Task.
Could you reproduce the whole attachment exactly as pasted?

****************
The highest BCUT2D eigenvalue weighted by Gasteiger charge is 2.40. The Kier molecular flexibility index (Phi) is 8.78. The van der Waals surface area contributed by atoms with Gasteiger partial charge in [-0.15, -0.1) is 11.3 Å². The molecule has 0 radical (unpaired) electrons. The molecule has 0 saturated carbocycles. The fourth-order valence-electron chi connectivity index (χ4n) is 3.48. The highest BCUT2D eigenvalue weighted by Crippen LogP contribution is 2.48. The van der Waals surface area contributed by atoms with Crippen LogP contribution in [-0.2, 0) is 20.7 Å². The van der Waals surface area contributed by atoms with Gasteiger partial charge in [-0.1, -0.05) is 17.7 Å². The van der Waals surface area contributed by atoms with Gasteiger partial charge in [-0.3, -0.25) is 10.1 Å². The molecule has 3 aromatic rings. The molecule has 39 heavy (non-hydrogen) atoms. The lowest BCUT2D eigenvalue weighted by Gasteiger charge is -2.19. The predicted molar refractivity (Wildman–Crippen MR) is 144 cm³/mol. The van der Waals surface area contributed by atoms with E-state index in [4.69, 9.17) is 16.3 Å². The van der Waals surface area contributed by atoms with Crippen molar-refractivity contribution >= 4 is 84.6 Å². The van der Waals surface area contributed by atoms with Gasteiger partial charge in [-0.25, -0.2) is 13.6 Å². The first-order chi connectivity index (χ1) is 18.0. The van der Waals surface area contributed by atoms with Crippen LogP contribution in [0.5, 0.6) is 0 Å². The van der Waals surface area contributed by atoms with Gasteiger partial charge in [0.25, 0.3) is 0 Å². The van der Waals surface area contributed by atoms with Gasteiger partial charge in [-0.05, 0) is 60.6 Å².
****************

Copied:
The highest BCUT2D eigenvalue weighted by Gasteiger charge is 2.40. The Kier molecular flexibility index (Phi) is 8.78. The van der Waals surface area contributed by atoms with Gasteiger partial charge in [-0.15, -0.1) is 11.3 Å². The molecule has 0 radical (unpaired) electrons. The molecule has 0 saturated carbocycles. The fourth-order valence-electron chi connectivity index (χ4n) is 3.48. The highest BCUT2D eigenvalue weighted by Crippen LogP contribution is 2.48. The van der Waals surface area contributed by atoms with Crippen LogP contribution in [-0.2, 0) is 20.7 Å². The van der Waals surface area contributed by atoms with Gasteiger partial charge in [-0.1, -0.05) is 17.7 Å². The van der Waals surface area contributed by atoms with Gasteiger partial charge in [-0.3, -0.25) is 10.1 Å². The molecule has 3 aromatic rings. The molecule has 39 heavy (non-hydrogen) atoms. The lowest BCUT2D eigenvalue weighted by Gasteiger charge is -2.19. The predicted molar refractivity (Wildman–Crippen MR) is 144 cm³/mol. The van der Waals surface area contributed by atoms with E-state index in [4.69, 9.17) is 16.3 Å². The van der Waals surface area contributed by atoms with Crippen molar-refractivity contribution >= 4 is 84.6 Å². The van der Waals surface area contributed by atoms with Gasteiger partial charge in [-0.25, -0.2) is 13.6 Å². The first-order chi connectivity index (χ1) is 18.0. The van der Waals surface area contributed by atoms with Crippen LogP contribution in [0.5, 0.6) is 0 Å². The van der Waals surface area contributed by atoms with Gasteiger partial charge in [0.25, 0.3) is 0 Å². The van der Waals surface area contributed by atoms with Gasteiger partial charge in [-0.05, 0) is 60.6 Å².